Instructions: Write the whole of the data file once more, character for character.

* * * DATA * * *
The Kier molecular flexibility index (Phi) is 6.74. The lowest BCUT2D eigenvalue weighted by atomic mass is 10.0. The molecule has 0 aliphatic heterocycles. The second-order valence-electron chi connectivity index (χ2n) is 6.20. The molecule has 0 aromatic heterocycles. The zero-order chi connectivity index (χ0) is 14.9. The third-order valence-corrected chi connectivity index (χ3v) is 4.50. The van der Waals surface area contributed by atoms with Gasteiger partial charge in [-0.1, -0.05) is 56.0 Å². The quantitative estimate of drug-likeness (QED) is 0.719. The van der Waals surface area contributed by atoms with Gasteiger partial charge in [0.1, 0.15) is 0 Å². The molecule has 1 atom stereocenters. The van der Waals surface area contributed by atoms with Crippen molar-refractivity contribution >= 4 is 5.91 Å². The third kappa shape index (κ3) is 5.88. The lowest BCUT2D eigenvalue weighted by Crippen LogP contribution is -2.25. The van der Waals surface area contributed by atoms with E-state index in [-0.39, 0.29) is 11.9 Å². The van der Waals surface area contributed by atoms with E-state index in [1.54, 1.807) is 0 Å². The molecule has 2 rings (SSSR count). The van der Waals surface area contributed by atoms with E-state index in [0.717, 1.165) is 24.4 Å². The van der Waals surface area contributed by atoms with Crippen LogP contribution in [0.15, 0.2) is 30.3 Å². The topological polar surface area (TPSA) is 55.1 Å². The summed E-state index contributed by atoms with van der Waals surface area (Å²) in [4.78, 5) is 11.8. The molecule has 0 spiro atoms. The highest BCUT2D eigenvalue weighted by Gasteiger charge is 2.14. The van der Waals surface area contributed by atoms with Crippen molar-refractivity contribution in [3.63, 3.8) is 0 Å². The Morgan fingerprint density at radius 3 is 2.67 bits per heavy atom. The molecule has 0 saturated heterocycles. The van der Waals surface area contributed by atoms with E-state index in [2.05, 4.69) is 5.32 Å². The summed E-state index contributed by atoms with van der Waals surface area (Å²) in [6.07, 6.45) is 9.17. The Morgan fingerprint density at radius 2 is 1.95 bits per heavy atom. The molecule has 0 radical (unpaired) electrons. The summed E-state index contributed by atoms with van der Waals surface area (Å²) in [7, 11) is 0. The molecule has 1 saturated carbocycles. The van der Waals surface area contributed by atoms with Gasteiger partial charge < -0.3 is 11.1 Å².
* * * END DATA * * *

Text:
The Kier molecular flexibility index (Phi) is 6.74. The lowest BCUT2D eigenvalue weighted by atomic mass is 10.0. The molecule has 0 aliphatic heterocycles. The second-order valence-electron chi connectivity index (χ2n) is 6.20. The molecule has 0 aromatic heterocycles. The zero-order chi connectivity index (χ0) is 14.9. The third-order valence-corrected chi connectivity index (χ3v) is 4.50. The van der Waals surface area contributed by atoms with Gasteiger partial charge in [-0.1, -0.05) is 56.0 Å². The quantitative estimate of drug-likeness (QED) is 0.719. The van der Waals surface area contributed by atoms with Gasteiger partial charge in [0.1, 0.15) is 0 Å². The molecule has 1 atom stereocenters. The van der Waals surface area contributed by atoms with Crippen molar-refractivity contribution >= 4 is 5.91 Å². The third kappa shape index (κ3) is 5.88. The lowest BCUT2D eigenvalue weighted by Crippen LogP contribution is -2.25. The van der Waals surface area contributed by atoms with E-state index in [-0.39, 0.29) is 11.9 Å². The van der Waals surface area contributed by atoms with E-state index in [1.54, 1.807) is 0 Å². The molecule has 2 rings (SSSR count). The van der Waals surface area contributed by atoms with E-state index in [0.717, 1.165) is 24.4 Å². The van der Waals surface area contributed by atoms with Crippen LogP contribution in [0.15, 0.2) is 30.3 Å². The topological polar surface area (TPSA) is 55.1 Å². The summed E-state index contributed by atoms with van der Waals surface area (Å²) in [4.78, 5) is 11.8. The molecule has 0 spiro atoms. The highest BCUT2D eigenvalue weighted by Gasteiger charge is 2.14. The van der Waals surface area contributed by atoms with Crippen molar-refractivity contribution in [3.63, 3.8) is 0 Å². The Morgan fingerprint density at radius 3 is 2.67 bits per heavy atom. The molecule has 0 saturated heterocycles. The van der Waals surface area contributed by atoms with E-state index in [2.05, 4.69) is 5.32 Å². The summed E-state index contributed by atoms with van der Waals surface area (Å²) in [6.07, 6.45) is 9.17. The Morgan fingerprint density at radius 2 is 1.95 bits per heavy atom. The molecule has 0 radical (unpaired) electrons. The summed E-state index contributed by atoms with van der Waals surface area (Å²) in [7, 11) is 0. The molecule has 1 saturated carbocycles. The van der Waals surface area contributed by atoms with Gasteiger partial charge < -0.3 is 11.1 Å².